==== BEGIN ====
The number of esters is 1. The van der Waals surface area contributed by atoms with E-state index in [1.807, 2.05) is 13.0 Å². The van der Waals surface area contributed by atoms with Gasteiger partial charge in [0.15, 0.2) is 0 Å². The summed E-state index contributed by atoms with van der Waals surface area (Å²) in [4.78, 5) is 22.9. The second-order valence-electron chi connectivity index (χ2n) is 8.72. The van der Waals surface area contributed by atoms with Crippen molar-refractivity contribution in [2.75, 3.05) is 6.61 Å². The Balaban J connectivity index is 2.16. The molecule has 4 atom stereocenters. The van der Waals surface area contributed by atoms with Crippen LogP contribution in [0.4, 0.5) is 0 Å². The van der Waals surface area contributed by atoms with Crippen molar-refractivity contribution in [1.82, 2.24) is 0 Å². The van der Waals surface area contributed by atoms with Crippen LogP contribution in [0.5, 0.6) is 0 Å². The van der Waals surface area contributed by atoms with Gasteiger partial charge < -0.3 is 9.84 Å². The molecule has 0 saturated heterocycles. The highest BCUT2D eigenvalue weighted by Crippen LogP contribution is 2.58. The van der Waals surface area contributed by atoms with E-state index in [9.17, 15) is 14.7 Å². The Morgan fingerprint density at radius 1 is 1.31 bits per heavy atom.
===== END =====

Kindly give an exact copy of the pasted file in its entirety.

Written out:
The number of esters is 1. The van der Waals surface area contributed by atoms with E-state index in [1.807, 2.05) is 13.0 Å². The van der Waals surface area contributed by atoms with Gasteiger partial charge in [0.15, 0.2) is 0 Å². The summed E-state index contributed by atoms with van der Waals surface area (Å²) in [4.78, 5) is 22.9. The second-order valence-electron chi connectivity index (χ2n) is 8.72. The van der Waals surface area contributed by atoms with Crippen molar-refractivity contribution in [2.75, 3.05) is 6.61 Å². The Balaban J connectivity index is 2.16. The molecule has 4 atom stereocenters. The van der Waals surface area contributed by atoms with Crippen LogP contribution in [0.4, 0.5) is 0 Å². The van der Waals surface area contributed by atoms with Crippen molar-refractivity contribution in [1.82, 2.24) is 0 Å². The van der Waals surface area contributed by atoms with Crippen LogP contribution in [0.5, 0.6) is 0 Å². The van der Waals surface area contributed by atoms with Gasteiger partial charge < -0.3 is 9.84 Å². The molecule has 0 saturated heterocycles. The highest BCUT2D eigenvalue weighted by Crippen LogP contribution is 2.58. The van der Waals surface area contributed by atoms with E-state index in [9.17, 15) is 14.7 Å². The Morgan fingerprint density at radius 1 is 1.31 bits per heavy atom.